My kids go through phases of being addicted to reading and phases of reading nothing at all. Being a bookworm myself, I don’t understand how they can suddenly stop reading and go for weeks or months without picking up a book. I’m always trying to persuade them to read.
One of the jobs I do involves me reading children’s books – some brilliant, some OK and some dreadful. One of the books I’ve had the pleasure of reading for work is Jacqueline Wilson’s fantastic Hetty Feather. As Tracy Beaker herself would say, it did give me ‘hay fever’ a few times. I thought my daughter would love it, but both the length of the book (it’s very long for a children’s book) and the historical content put her off.
In the meantime, she’s been grappling with the same school reading book for pretty much the whole of year 5. It’s a vicious circle – the book is a) boring and b) very hard to follow. So she doesn’t read it often. So she never gets to the end of it. In the end, she asked a TA if she could give up and finally cracked on with Hetty Feather.
And she soon grew to love it. When she’s interested in something, she likes to google it and find out everything about it. So she found some online drawing tutorials with illustrator Nick Sharratt and drew Hetty.
Then she said: “I wish there was a musical of Hetty Feather“.
I knew there was. So I looked it up. Would we have to travel to Birmingham? Or Bristol? Or Cardiff?
No. As luck would have it, it was showing at our local theatre the following week. What are the chances of that?
So we booked. And on the morning of the show, my daughter read over 100 pages of her book.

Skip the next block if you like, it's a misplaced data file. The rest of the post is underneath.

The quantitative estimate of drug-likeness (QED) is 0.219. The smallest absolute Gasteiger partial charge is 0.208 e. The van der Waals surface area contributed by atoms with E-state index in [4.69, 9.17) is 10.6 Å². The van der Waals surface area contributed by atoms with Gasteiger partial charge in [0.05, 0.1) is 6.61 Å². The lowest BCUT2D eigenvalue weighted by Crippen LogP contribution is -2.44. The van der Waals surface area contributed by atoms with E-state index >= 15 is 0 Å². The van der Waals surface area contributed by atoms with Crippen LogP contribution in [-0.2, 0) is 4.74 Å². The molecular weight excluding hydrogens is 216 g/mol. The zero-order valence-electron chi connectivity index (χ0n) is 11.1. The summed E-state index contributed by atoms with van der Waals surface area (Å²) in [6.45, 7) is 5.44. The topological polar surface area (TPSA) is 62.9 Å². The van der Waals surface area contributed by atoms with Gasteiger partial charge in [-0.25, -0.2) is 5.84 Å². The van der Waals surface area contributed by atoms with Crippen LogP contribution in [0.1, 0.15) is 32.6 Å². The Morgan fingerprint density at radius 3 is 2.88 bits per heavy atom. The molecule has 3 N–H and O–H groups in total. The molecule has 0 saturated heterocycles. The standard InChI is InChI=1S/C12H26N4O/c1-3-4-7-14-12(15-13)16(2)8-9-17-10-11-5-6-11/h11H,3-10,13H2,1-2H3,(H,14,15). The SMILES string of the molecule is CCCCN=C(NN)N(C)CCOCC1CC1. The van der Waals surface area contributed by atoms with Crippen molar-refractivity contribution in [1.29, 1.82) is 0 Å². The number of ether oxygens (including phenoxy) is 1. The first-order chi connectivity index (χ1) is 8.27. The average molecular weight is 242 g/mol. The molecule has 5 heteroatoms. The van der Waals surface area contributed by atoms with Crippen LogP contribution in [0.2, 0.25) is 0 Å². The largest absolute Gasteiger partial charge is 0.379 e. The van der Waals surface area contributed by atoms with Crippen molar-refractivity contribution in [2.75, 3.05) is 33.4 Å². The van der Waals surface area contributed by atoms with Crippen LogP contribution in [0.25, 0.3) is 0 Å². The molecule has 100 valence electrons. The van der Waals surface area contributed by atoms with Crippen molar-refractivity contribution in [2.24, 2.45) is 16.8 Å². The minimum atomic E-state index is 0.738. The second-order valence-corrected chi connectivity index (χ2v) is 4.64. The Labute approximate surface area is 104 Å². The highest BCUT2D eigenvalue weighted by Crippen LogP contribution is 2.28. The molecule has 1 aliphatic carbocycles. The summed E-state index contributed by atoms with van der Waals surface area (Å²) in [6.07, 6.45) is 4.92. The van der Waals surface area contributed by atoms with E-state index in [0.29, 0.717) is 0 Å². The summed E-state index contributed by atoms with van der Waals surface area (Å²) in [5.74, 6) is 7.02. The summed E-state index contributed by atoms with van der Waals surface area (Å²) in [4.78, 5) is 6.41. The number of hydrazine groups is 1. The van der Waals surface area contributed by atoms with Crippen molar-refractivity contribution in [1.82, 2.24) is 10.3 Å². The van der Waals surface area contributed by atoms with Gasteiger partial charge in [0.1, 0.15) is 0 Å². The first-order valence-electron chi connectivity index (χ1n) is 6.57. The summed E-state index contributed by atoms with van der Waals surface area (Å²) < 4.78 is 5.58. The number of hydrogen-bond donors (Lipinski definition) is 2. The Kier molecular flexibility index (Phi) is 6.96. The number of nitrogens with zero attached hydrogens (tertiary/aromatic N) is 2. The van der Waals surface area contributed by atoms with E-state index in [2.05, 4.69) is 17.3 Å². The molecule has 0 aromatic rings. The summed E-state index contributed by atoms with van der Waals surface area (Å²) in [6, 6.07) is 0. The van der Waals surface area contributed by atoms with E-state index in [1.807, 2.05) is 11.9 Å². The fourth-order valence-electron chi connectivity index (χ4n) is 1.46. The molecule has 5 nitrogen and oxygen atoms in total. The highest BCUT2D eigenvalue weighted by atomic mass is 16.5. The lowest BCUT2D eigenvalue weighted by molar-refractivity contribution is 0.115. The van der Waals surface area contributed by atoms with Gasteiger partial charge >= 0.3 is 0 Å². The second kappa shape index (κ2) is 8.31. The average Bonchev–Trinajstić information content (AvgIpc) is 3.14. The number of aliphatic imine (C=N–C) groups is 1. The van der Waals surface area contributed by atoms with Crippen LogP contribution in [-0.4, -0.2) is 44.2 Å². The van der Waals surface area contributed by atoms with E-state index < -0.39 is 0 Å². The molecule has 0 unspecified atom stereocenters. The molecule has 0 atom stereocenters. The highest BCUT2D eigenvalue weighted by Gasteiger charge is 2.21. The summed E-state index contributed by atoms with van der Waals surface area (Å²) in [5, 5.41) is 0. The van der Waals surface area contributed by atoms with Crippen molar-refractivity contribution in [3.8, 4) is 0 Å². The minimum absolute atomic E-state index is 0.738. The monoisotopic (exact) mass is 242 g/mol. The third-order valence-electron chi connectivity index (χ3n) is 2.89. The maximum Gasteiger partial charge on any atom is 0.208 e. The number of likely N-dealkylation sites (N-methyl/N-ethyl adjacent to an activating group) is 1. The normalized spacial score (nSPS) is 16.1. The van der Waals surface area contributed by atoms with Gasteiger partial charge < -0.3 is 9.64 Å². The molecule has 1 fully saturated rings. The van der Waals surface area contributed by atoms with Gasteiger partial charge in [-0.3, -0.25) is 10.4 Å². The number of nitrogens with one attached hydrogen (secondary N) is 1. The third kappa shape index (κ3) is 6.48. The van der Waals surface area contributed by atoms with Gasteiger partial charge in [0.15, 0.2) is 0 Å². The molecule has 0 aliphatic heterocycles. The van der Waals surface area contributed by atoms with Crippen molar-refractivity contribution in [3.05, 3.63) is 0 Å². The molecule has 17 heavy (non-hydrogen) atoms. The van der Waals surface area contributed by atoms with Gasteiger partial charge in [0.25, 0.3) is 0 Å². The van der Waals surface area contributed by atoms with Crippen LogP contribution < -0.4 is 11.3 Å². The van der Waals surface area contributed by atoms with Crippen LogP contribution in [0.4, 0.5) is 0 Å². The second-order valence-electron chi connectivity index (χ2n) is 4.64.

The show was brilliantly done. With just six actors, a couple of musicians and one highly versatile set, they managed to convey the life of this little girl from birth to tween. And the actress playing her was 32. I suspect the actors playing her brothers were even older, but it didn’t matter. Somehow it worked.
The book has a strong circus theme, so the set was based on a circus and there was an awful lot of climbing and swinging going on. Those actors never stopped moving! They must have been exhausted. But it was a wonderful show. Not a traditional musical – the music was there more as background music and there were no big dance routines.
And I got Tracy Beaker-style ‘hay fever’ four times while watching it.
My daughter loved it.
Two days later, with her biggest brother away on Explorers camp, we decided to go out for a meal. My kids don’t like Thai food and noodles like me, so they opted for TGI Friday’s. Despite being a big restaurant and it being only 5.45pm, there was no space for us.
So we went somewhere else.
And, as we walked up the road, we saw Phoebe Thomas, who played Hetty, heading for the theatre. And my daughter got excited. Suddenly she ‘needed’ to see the show again. It was 6pm. The show was on at 7pm. And tickets cost £22 per person.
‘We can’t go. There’s not time. I’m not paying again.’
Nothing worked. My daughter was going to that show again. She was prepared to pay for it with her own money.
So, while we waited for our food to arrive, we walked to the theatre to book our tickets, and were back there at 6.50 ready for the show to start.
If anything, I loved it more this time and so did my daughter.
The following day, I was driving to pick my son up from his camp when my daughter sent me a text from Daddy’s phone. She was going to watch Hetty Feather with Grandma and Grandpa. In the short space of time I’d been gone, she’d been to see my mum and dad, gone on and on about how brilliant it was and conned/ persuaded them into taking her.
She saw the show three times in the space of four days.
I was going to end this post by saying that if you get the chance to watch it, you definitely should. But the tour has ended and is moving to the US. My daughter saw the final show.
And if they decide to bring it back in 15 years, you know exactly which miniature panto star will be dying her long hair red and brushing up on her circus skills…